In Lightyear, which was released last summer, the old Buzz, who has traversed time and space and is already full of gray hair, said to Buzz, who is still full of fighting spirit, "You've changed and not for the better." Considering Lightyear's unsatisfactory reputation and box office performance, many loyal Pixar fans may also attribute this line to the current state of Pixar. With a budget of over 200 million dollars, Lightyear scores a mere 74% freshness at Rotten Tomatoes and grosses a global box office of only 226 million dollars —undoubtedly the lowest-grossing film in the Toy Story series.
Looking back at Onward and Luca, which were also lackluster, the label associated with Pixar no longer guarantees a "piece you can't miss." Even with the success of Soul, which won the Oscar for Best Animated Feature Film in 2021, sharp questions arise among Pixar fans: What has happened to Pixar in recent years? Is Pixar running out of ideas? Why does Pixar, known for constantly innovating in animated films, now repeatedly release mediocrities? Can that Pixar full of imagination and spark make a come back?
On the eve of the world premiere of Elemental, Pixar's 27th animated feature film, at the 76th Cannes Film Festival, let's take a look at what has transpired at Pixar in recent years.
Things may have started in 2017.
The #MeToo movement that originated in Hollywood in 2017 also impacted Pixar. In November, John Lasseter, the then chief creative officer of Pixar and Disney Animation, faced accusations of misconduct against women in the workplace, including grabbing, kissing, and making comments about physical attributes. He subsequently issued memos to employees acknowledging these so-called "missteps." In June 2018, Disney announced that Lasseter would depart the company when his contract expired at the end of the year, taking on a consulting role until then.
Since joining Pixar in 1986, shortly after it became independent from Lucasfilm, John Lasseter undeniably became a doyen in Pixar animation. Notably, the great success of Toy Story , Bug's Life and Toy Story 2, which he wrote and directed, laid the foundation for the myth about Pixar, and even changed the the entire animation industry, as Toy Story was the first entirely computer-animated feature film.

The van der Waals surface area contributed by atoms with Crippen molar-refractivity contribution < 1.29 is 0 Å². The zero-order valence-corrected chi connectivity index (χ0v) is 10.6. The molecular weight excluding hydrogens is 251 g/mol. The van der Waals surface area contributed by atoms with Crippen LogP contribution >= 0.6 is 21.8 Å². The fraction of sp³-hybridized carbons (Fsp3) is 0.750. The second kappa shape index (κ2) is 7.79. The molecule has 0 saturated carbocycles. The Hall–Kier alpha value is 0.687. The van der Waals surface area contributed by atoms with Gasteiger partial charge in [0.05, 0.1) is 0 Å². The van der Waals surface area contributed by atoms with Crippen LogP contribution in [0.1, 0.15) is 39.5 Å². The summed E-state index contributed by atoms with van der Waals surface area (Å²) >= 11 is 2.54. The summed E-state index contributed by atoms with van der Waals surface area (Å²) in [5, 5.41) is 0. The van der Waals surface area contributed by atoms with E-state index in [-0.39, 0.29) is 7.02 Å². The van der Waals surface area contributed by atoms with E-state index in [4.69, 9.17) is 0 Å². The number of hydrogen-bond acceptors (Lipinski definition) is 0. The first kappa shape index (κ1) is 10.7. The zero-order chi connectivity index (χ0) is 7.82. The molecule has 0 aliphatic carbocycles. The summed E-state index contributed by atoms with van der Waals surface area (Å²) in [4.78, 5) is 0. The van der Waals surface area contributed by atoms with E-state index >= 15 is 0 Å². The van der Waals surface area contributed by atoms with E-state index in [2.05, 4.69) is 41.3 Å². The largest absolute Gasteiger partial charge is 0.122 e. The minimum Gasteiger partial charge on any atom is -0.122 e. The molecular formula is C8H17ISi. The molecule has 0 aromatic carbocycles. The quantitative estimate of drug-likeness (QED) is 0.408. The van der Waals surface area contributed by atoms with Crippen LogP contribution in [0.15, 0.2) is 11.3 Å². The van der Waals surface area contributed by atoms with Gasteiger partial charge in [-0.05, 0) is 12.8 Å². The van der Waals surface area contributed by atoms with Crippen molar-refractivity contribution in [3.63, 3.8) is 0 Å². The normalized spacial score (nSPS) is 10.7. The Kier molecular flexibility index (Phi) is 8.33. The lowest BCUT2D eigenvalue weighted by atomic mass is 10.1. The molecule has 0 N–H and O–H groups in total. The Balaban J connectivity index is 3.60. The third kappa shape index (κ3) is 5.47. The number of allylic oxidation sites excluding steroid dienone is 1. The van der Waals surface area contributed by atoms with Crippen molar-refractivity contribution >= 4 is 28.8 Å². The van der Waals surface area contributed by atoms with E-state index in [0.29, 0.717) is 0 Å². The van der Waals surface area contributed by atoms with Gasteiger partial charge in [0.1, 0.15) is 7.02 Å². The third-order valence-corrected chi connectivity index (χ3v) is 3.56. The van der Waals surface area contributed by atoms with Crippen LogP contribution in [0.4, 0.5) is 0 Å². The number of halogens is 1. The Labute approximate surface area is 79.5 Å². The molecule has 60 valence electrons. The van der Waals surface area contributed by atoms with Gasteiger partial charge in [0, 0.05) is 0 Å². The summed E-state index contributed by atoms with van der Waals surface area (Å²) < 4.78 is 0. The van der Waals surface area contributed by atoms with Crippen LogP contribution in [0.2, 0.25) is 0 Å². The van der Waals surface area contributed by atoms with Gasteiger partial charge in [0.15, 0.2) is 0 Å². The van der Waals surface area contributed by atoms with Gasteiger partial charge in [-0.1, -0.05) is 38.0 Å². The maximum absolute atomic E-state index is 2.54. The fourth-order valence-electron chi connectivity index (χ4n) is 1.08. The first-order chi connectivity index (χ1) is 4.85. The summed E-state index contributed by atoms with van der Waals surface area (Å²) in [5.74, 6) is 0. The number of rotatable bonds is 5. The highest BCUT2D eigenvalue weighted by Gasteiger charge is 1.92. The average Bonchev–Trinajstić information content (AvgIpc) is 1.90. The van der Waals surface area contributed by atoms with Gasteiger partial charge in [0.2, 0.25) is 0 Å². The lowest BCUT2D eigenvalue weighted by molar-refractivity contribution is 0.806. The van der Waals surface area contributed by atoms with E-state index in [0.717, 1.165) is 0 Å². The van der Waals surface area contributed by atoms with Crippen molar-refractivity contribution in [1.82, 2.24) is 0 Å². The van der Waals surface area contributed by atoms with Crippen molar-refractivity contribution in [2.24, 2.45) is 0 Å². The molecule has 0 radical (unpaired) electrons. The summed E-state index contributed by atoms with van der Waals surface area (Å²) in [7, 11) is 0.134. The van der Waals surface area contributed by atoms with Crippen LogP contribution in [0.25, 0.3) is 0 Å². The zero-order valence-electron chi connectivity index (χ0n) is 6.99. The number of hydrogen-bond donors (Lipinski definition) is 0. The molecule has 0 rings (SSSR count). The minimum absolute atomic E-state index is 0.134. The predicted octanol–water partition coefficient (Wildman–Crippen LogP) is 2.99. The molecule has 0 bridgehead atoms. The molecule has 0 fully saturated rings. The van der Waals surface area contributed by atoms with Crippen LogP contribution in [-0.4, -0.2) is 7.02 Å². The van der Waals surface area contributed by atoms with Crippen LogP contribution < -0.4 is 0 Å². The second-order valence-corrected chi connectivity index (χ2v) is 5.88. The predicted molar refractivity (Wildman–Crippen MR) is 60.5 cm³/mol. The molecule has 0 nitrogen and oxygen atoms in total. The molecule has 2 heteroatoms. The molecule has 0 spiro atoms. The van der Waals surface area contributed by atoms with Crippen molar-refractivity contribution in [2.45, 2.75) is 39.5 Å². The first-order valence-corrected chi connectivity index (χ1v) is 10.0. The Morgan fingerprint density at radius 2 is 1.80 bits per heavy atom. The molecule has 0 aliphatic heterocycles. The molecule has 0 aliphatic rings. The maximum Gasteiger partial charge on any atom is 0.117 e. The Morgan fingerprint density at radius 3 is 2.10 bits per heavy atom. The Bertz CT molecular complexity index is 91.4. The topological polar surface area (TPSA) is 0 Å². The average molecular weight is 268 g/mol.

John Lasseter's significance to Pixar is further exemplified by Pixar's mascot, Luxo Jr., the squashed desk lamp featured in the Pixar animation logo. Luxo Jr. was Lasseter's personal desk lamp and the protagonist of his earliest completed animation—a short film also titled Luxo Jr. In 2006, after Disney eventually acquired Pixar in a $7.4 billion all-stock deal, Lasseter was promoted to chief creative officer of Pixar and Disney Animation. Thus, the doyen's departure in a disgraceful way raised questions not only about the work transparency of Pixar but also about how Pixar would cope with it.
Soon, Pete Docter replaced John Lasseter as Pixar's new chief creative officer. Pete Docter may have less seniority at Pixar than John Lasseter, but he actually joined Pixar as early as in 1990 and became the tenth employee of the company. He co-wrote and directed four successful Pixar feature films: Monsters, Inc., Up, Inside Out, and Soul. He has also won the Oscar for Best Animated Feature Film three times, becoming the first person to achieve this feat.
However, possessing extraordinary creativity does not necessarily translate to alligned managerial abilities. Moreover, Pixar under Pete Docter's leadership also faces new challenges. Events such as the #MeToo movement, the Hollywood gender gap, and the Black Lives Matter movement have impacted society as a whole. Additionally, Pixar needs to serve the interests of its parent company, Disney. An important backdrop to all this is Disney's launch of the online streaming platform Disney+ in November 2019, officially starting the competition with Netflix.